Powershell – Test URL “ping” from command line


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The following scenario could be useful for those that need to regularly monitor the response type of specifc URL or URLs; this can be done quite easily by using Powershell. In fact, for people that have PowerShell 3 or later (introduced in Windows Server 2012+ or Windows Server 2008 R2 with the Windows Management Framework 4.0 update), so basically everyone using Windows 10 and Windows Server 2016 and up, this can be achieved by executing the following one-liner instead of invoking System.Net.WebRequest:

$statusCode = wget https://www.heelpbook.net -Method head | % {$_.StatusCode}

Take note that % is alias for ForEach-Object. The character $ designates a variable. The _ character, when following a $, is an alias for $PSItem, which is an automatic variable (man about_Automatic_Variables) that contains the current object in the pipeline object.

Which brings us to the "pipe" | (man about_Pipelines) and allows the output of the previous command to be used as input for the following command. So the full translation of the above command is the following:

$variable = Invoke-WebRequest https://www.heelpbook.net -Method head | ForEach-Object {$PSItem.StatusCode}

We can obviously use the normal Invoke-WebRequest command. A problem that could be raised by using it (and the above example) on a Server Core machine is that it could return an error:

Invoke-WebRequest "https://www.heelpbook.net/" | Select-Object StatusCode,StatusDescription,Content

Error message:
The response content cannot be parsed because the Internet Explorer engine is not available, or Internet Explorer’s first-launch configuration is not complete. Specify the UseBasicParsing parameter and try again.

To fix this we just have to use the parameter -UseBasicParsing:

Invoke-WebRequest "https://www.heelpbook.net/" -UseBasicParsing | Select-Object statuscode,statusdescription,content

You can run this command also remotely by adding this in Scriptblock and by using the following approach:

$server = "Server01"
$url = "https://www.heelpbook.net/"
$HttpQuery = Invoke-command $Server -Scriptblock { param($url)Invoke-WebRequest $url -UseBasicParsing | Select-Object StatusCode,StatusDescription,Content } -ArgumentList $Url

The following script can be use to execute a URL check from multiple machines. Results will be added to an array and displayed in new pop-up window.

##### Variables ########
$Report = @()
$Url = "https://www.heelpbook.net/"
$Servers = Get-Content "C:\Users\$env:username\Desktop\Systems.txt"
##### Variables ########

ForEach ($Server in $Servers) {
$HttpQuery = $Object = $null
$Server = $Server.trim()

Write-Host "Processing $Server"
Try {
$HttpQuery = Invoke-command $Server -Scriptblock{ param($Url)Invoke-WebRequest $Url -UseBasicParsing | Select-Object StatusCode,StatusDescription,Content } -ArgumentList $Url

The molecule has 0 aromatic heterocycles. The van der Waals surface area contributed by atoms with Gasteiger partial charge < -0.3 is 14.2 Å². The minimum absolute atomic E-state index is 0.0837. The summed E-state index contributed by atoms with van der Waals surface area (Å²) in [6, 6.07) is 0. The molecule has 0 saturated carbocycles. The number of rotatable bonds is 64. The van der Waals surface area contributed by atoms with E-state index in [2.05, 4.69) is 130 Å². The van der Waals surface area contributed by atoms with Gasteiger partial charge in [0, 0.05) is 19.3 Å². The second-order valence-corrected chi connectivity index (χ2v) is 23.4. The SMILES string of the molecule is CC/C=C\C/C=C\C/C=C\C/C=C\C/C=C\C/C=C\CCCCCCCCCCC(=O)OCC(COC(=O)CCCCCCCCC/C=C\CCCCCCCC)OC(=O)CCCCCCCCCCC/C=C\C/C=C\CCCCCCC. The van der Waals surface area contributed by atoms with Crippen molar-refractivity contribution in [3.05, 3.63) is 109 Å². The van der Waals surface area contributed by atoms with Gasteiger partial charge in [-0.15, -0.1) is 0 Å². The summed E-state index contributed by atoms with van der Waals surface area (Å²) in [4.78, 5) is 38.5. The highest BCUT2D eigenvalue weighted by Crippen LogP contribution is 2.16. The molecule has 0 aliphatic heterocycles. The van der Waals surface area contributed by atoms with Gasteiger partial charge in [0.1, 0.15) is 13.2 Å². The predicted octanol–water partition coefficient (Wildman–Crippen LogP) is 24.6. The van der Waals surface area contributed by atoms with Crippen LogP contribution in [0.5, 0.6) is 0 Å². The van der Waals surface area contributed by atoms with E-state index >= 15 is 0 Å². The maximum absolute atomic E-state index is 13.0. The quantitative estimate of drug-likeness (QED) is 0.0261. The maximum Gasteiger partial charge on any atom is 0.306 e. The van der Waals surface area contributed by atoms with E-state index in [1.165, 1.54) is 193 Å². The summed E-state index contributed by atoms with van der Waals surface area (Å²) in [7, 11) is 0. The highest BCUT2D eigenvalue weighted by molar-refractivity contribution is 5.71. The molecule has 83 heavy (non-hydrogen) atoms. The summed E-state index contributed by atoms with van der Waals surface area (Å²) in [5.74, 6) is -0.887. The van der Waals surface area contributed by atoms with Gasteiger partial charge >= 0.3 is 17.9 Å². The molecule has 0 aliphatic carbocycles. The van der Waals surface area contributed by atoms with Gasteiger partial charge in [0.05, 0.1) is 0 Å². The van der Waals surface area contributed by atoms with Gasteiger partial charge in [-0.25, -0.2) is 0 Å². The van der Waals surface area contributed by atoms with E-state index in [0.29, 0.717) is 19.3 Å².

If ($HttpQuery) {
$Object = New-Object PSObject -Property ([ordered]@{

ServerName = $Server
URL = $url
Status = $HttpQuery.statusdescription
StatusCode = $HttpQuery.statuscode
Content = $HttpQuery.content

})
$Report += $Object
}
}
Catch {
$_.Exception.Message
Continue
}
}

$Report | Out-GridView -Title "URL Check Results"

The below is a function approach that can be used to integrate this check in other Powershell based projects. The function use the Invoke-WebRequest cmdlet as his core.

function Get-UrlStatusCode([string] $Url)
{
try
{
(Invoke-WebRequest -Uri $Url -UseBasicParsing -Method head -DisableKeepAlive).StatusCode
}
catch [Net.WebException]
{
[int]$_.Exception.Response.StatusCode
}
}

#### This is a typical usage of the function defined above #####
$statusCode = Get-UrlStatusCode 'https://heelpbook.net/'

A specific case: HTTPS with IP address

The above approaches can be used also for HTTPS URLs but, if we need, for some reason, to execute simple https tests for an application based on server IP addresses, like for example "https://192.168.10.20/TestURL/" we need to be aware that this kind of test will return success or failed value. To test this we can just use .Net class New-Object System.Net.WebClient, as shown in the below script code:

$Results = @()
$Servers = Get-Content "C:\Users\$env:username\Desktop\Systems.txt"
$WebClient = New-Object System.Net.WebClient

Foreach($Computername in $Servers) {
$Computername = $Computername.Trim()
Write-Host "Processing $Computername"
$Object = $FQDN = $Ip = $URLTest = $Content = $ip = $TestUrl = $null
$FQDN = ([System.Net.Dns]::GetHostByName(("$Computername")))

If(!$FQDN) {
Write-Warning "$Computername does not exist"
}
Else {

Try {
$Ip = $FQDN.AddressList[0].IPAddressToString
$TestUrl = "https://$ip/TestURL/"

[System.Net.ServicePointManager]::ServerCertificateValidationCallback = {$true}
$URLTest = $WebClient.DownloadString($TestUrl)

If($URLTest) {
$Content = (($URLTest -split '\n') | Where-Object {$_ -match "success|failed"}).Trim()
$Object = New-Object PSObject -Property ([ordered]@{

Server = $Computername
IPAddress = $Ip
TestURL = $TestUrl
Content = $Content

})
$Results += $Object
}
}
Catch {
$_.Exception.Message
Continue
}
}
}

$Results | Out-GridView -Title "Test results"
$Results | Export-Csv -Path C:\users\$env:username\desktop\TestResults.csv -NoTypeInformation


Summary
Article Name
Powershell - Test URL "ping" from command line
Description
The following scenario could be useful for those that need to regularly monitor the response type of specifc URL or URLs; this can be done quite easily by using Powershell. The approach can be easily integrated in functions and automated/scheduled scripts to get a periodic status of the URLs monitored.
Author
Publisher Name
Heelpbook.net